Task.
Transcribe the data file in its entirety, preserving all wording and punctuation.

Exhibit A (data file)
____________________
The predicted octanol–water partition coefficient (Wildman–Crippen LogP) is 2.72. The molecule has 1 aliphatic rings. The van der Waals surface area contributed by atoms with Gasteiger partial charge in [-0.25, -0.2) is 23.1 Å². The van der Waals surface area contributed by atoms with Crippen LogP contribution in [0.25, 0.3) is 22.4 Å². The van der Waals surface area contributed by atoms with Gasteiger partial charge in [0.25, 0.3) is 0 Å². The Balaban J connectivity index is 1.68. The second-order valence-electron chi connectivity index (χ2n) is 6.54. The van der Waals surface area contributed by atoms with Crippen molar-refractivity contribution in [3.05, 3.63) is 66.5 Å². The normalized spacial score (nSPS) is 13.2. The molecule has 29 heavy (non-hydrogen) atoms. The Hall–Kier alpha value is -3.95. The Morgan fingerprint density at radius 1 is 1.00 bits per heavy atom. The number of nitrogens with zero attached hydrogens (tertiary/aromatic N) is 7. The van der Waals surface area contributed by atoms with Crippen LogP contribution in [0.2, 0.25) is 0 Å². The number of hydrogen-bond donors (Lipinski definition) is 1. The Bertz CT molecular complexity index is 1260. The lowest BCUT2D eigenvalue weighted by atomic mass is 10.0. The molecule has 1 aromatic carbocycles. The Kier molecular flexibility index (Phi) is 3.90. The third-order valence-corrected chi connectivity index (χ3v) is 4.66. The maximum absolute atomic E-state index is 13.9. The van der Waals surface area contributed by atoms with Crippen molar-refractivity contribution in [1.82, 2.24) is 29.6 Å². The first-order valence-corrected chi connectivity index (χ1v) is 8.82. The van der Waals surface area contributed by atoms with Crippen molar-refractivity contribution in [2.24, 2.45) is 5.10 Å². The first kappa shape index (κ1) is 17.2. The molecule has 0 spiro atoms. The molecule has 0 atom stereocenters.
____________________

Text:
The predicted octanol–water partition coefficient (Wildman–Crippen LogP) is 2.72. The molecule has 1 aliphatic rings. The van der Waals surface area contributed by atoms with Gasteiger partial charge in [-0.25, -0.2) is 23.1 Å². The van der Waals surface area contributed by atoms with Crippen LogP contribution in [0.25, 0.3) is 22.4 Å². The van der Waals surface area contributed by atoms with Gasteiger partial charge in [0.25, 0.3) is 0 Å². The Balaban J connectivity index is 1.68. The second-order valence-electron chi connectivity index (χ2n) is 6.54. The van der Waals surface area contributed by atoms with Crippen molar-refractivity contribution in [3.05, 3.63) is 66.5 Å². The normalized spacial score (nSPS) is 13.2. The molecule has 29 heavy (non-hydrogen) atoms. The Hall–Kier alpha value is -3.95. The Morgan fingerprint density at radius 1 is 1.00 bits per heavy atom. The number of nitrogens with zero attached hydrogens (tertiary/aromatic N) is 7. The van der Waals surface area contributed by atoms with Crippen LogP contribution in [0.2, 0.25) is 0 Å². The number of hydrogen-bond donors (Lipinski definition) is 1. The Bertz CT molecular complexity index is 1260. The lowest BCUT2D eigenvalue weighted by atomic mass is 10.0. The molecule has 1 aromatic carbocycles. The Kier molecular flexibility index (Phi) is 3.90. The third-order valence-corrected chi connectivity index (χ3v) is 4.66. The maximum absolute atomic E-state index is 13.9. The van der Waals surface area contributed by atoms with Crippen molar-refractivity contribution in [1.82, 2.24) is 29.6 Å². The first-order valence-corrected chi connectivity index (χ1v) is 8.82. The van der Waals surface area contributed by atoms with Crippen molar-refractivity contribution in [2.24, 2.45) is 5.10 Å². The first kappa shape index (κ1) is 17.2. The molecule has 0 spiro atoms. The molecule has 0 atom stereocenters.